“It was amazing to us how easy it was, and honestly, it’s kind of saving us money,” Cottin said. “A lot of times, we’ll go to put (a purchase) in a paper bag and somebody will be like ‘Oh, no, never mind, we’ll carry it.’ So I’d even say it saved us money.”

Cottin’s has occasionally encountered customers who want a bag with handles instead, she said, usually pedestrians or cyclists who end up buying more than they thought they would. But in those cases, Cottin said the store keeps a stash of used bags procured from different vendors’ merchandise shipments that they’re able to provide.

Cottin said her business and at least one other she knows of are increasing their inventories of nicer reusable bags that customers can purchase if needed, providing another alternative to single-use plastics.

Downtown Lawrence Inc., the not-for-profit membership organization promoting the interests of the downtown business district, also doesn’t seem to have any immediate worries about the ordinance. DLI Executive Director Andrew Holt, in a statement provided to the Journal-World on Wednesday, said the organization “always supports efforts to create greater sustainability while still maintaining the viability of our local businesses,” and will be waiting to see the outcomes of the ordinance next month.

How enforcement will work

Fines for non-compliance apply not to individuals but to establishments, Richardson said, meaning that shoppers won’t be penalized for the types of bags they choose to use while shopping. Businesses simply won’t be able to provide the same single-use plastic bags they have in the past.

Nevertheless, Richardson said the city has heard some concerns from residents who are worried that they’ll be fined for actions like using pet waste bags.

“This is not about an individual getting fined, so no worry there,” Richardson said. “People will continue to be able to buy the pet waste bags from their favorite vendor. Enforcement is really on the establishments; that’s how it’s written in the ordinance, but there’s been some confusion.”

Failing to comply with the ordinance comes with a $100 fine after the first violation. Within the following calendar year, fines can rise to $200 for a second violation or up to $500 per violation upon the third or any subsequent violations.

When the ordinance was still working through the approval process, city leaders had questions about an accompanying request from staff to hire an additional code compliance officer as part of the city’s 2024 budget. Richardson said that position ultimately was not approved, leaving the city to rely on its current team of code enforcement officers.

Jeff Crick, the city’s Planning & Development Services director, told the Journal-World that for now, it’s “hard to say” how the ordinance taking effect might affect the existing code compliance workload.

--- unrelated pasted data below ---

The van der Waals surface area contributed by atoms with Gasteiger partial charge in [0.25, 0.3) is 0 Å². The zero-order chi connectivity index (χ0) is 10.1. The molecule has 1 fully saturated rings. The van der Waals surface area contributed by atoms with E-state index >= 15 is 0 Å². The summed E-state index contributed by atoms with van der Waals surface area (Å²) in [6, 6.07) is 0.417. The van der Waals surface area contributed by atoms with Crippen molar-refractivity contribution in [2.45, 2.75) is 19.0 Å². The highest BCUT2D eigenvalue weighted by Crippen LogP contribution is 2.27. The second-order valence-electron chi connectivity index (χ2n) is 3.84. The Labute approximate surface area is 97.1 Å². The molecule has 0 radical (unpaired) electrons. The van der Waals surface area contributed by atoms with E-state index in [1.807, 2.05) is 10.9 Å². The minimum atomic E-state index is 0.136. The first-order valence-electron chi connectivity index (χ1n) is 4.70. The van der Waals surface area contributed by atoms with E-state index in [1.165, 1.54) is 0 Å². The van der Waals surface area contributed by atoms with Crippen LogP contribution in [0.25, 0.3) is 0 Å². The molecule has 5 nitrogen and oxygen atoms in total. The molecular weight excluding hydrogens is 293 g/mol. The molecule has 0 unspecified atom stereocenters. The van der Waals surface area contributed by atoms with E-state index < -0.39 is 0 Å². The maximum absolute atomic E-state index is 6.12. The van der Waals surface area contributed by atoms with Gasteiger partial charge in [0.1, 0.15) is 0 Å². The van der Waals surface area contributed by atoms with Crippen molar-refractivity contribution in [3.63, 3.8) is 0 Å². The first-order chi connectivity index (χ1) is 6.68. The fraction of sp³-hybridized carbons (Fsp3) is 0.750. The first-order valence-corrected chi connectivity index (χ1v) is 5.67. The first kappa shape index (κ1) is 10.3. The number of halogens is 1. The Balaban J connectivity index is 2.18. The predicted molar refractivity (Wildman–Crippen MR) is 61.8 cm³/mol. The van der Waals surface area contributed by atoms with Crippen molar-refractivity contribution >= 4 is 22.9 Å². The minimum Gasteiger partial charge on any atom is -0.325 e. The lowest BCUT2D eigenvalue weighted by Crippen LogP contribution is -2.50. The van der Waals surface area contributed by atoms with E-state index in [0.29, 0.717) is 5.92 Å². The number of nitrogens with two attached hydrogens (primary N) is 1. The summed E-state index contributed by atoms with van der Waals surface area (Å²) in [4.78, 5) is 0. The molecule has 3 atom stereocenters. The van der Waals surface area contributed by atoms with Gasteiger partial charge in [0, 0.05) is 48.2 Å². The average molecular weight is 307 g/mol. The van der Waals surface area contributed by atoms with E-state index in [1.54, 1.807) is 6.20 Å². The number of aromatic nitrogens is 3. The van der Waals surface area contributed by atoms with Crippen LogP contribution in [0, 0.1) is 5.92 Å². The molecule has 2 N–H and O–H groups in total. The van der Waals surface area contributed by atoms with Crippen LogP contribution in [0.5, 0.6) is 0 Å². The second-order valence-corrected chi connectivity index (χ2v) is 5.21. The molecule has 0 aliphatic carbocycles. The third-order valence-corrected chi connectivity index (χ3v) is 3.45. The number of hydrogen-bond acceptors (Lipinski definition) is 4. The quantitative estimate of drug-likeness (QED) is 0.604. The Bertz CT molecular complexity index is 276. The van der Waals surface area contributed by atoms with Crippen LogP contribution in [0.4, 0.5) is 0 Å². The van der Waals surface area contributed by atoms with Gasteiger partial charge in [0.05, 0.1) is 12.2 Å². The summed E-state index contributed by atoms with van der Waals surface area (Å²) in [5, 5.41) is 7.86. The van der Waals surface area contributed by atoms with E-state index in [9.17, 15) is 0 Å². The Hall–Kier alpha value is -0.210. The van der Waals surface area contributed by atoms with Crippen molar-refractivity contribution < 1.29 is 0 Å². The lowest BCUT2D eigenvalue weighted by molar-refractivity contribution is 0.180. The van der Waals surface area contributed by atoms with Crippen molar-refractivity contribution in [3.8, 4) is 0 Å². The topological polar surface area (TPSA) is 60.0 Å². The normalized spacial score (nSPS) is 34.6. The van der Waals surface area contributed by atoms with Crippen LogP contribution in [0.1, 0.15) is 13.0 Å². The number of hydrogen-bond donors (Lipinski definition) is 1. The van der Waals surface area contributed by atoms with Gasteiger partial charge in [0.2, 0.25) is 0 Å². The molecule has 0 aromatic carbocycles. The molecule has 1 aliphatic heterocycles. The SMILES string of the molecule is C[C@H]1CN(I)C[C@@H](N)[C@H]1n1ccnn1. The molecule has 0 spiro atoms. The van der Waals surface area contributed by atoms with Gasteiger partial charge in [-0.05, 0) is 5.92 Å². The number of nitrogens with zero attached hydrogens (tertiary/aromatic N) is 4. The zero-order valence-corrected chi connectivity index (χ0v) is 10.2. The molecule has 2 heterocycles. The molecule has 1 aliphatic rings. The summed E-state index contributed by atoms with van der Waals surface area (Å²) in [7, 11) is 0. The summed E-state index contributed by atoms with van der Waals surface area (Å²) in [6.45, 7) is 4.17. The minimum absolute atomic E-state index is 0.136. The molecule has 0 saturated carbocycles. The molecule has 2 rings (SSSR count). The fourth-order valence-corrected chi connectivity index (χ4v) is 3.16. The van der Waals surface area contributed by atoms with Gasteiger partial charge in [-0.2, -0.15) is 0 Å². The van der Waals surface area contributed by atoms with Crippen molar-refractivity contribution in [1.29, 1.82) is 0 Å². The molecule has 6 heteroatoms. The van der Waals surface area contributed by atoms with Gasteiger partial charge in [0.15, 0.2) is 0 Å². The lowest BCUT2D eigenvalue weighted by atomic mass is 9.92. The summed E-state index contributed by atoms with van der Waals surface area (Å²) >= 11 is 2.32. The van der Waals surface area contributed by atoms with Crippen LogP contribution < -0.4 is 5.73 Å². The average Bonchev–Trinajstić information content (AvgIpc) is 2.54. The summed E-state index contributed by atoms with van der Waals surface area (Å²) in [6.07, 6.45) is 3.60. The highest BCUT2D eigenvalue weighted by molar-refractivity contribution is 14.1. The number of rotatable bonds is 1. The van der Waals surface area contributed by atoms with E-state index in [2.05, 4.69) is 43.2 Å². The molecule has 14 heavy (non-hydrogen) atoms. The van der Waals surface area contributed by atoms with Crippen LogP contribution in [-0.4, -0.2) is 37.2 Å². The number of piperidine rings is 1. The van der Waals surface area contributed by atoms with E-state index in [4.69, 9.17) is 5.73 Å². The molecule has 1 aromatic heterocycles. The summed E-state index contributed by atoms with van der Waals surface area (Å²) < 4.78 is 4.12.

“Our process is complaint-based, so it would depend on how many complaints we receive, and they would be in addition to the open inquiries we’re also working through,” Crick said.

The city handles code violation complaints through an online reporting form, which starts the process of getting a code enforcement officer out to investigate possible violations. Richardson said there won’t be any sort of scheduled audits for establishments.

There are a few types of establishments listed as exceptions to the ordinance, including farmers’ markets, schools, not-for-profit organizations and religious and charitable organizations. Sales of items including live animals, prescriptions, newspapers, garment bags and produce or product bags are also exempt.

At farmers’ markets, for example, Richardson said single-use plastic bags handed out by vendors can be thought of as similar to produce bags in that they keep products separate from other items.

Monitoring statewide legislation

There is one factor that casts some uncertainty on the ordinance moving forward — legislation at the state level.

A bill that would prohibit cities and counties from regulating plastic and other containers designed for the consumption, transportation or protection of merchandise, food or beverages has been working its way through the Legislature since the 2023 session, when the Kansas House of Representatives passed it by a 72-51 vote. Most recently, the Kansas Senate’s Committee on Federal and State Affairs recommended the bill be passed by the full Senate, where it’s awaiting a vote.

Another attempt at passing a state law like this one was vetoed by Gov. Laura Kelly in 2022. Two years on, Lawrence is the first city in Kansas to have adopted an ordinance banning single-use plastic bags.

Richardson told the Journal-World that the city is monitoring that bill’s progress and submitted written testimony in opposition to the bill as part of the committee hearing earlier this month. But for now, it’s difficult to predict that bill’s fate.

“… We’re kind of seeing where that goes, if it’s going to be passed by the Senate and it goes to the governor next,” Richardson said. “In the past, the governor has vetoed it; we don’t know if the governor will veto it again.”

If that doesn’t happen this time around and the bill becomes law, Richardson said that means Lawrence’s ordinance would be voided and the city would be unable to continue enforcing it.

But that wouldn’t halt the city’s efforts on this front entirely, Richardson said. The city would continue its public education efforts, and she added that she’s heard from some businesses that have already made the switch that they don’t plan on going back to single-use plastic bags even if the legislation passes.

“We may not be able to (move forward) — we’ll see where that bill ends up,” Richardson said. “Either way, we’re going to continue our messaging on using reusable bags, reducing the amount of waste we generate as a community. Those are all really important points that we’ll continue to educate and communicate on.”